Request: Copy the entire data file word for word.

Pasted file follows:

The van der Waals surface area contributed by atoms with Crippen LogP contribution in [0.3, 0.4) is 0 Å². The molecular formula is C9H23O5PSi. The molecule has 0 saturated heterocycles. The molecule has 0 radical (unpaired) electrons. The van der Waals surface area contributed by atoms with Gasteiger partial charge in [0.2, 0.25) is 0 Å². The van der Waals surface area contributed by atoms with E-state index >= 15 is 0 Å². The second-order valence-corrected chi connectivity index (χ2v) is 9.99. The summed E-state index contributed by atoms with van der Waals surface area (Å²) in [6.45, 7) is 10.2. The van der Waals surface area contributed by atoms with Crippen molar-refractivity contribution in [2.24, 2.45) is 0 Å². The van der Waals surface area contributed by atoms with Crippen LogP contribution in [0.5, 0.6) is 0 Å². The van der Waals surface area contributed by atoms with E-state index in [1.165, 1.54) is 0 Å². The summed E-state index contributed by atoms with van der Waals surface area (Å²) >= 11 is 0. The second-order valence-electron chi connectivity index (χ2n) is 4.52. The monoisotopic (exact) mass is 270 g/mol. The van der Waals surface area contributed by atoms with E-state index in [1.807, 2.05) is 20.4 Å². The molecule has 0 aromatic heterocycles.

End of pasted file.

The van der Waals surface area contributed by atoms with Crippen LogP contribution in [0.3, 0.4) is 0 Å². The molecular formula is C9H23O5PSi. The molecule has 0 saturated heterocycles. The molecule has 0 radical (unpaired) electrons. The van der Waals surface area contributed by atoms with Gasteiger partial charge in [0.2, 0.25) is 0 Å². The van der Waals surface area contributed by atoms with E-state index >= 15 is 0 Å². The second-order valence-corrected chi connectivity index (χ2v) is 9.99. The summed E-state index contributed by atoms with van der Waals surface area (Å²) in [6.45, 7) is 10.2. The van der Waals surface area contributed by atoms with Crippen molar-refractivity contribution in [2.24, 2.45) is 0 Å². The van der Waals surface area contributed by atoms with Crippen LogP contribution in [0.5, 0.6) is 0 Å². The van der Waals surface area contributed by atoms with E-state index in [1.165, 1.54) is 0 Å². The summed E-state index contributed by atoms with van der Waals surface area (Å²) >= 11 is 0. The second-order valence-electron chi connectivity index (χ2n) is 4.52. The monoisotopic (exact) mass is 270 g/mol. The van der Waals surface area contributed by atoms with E-state index in [1.807, 2.05) is 20.4 Å². The molecule has 0 aromatic heterocycles.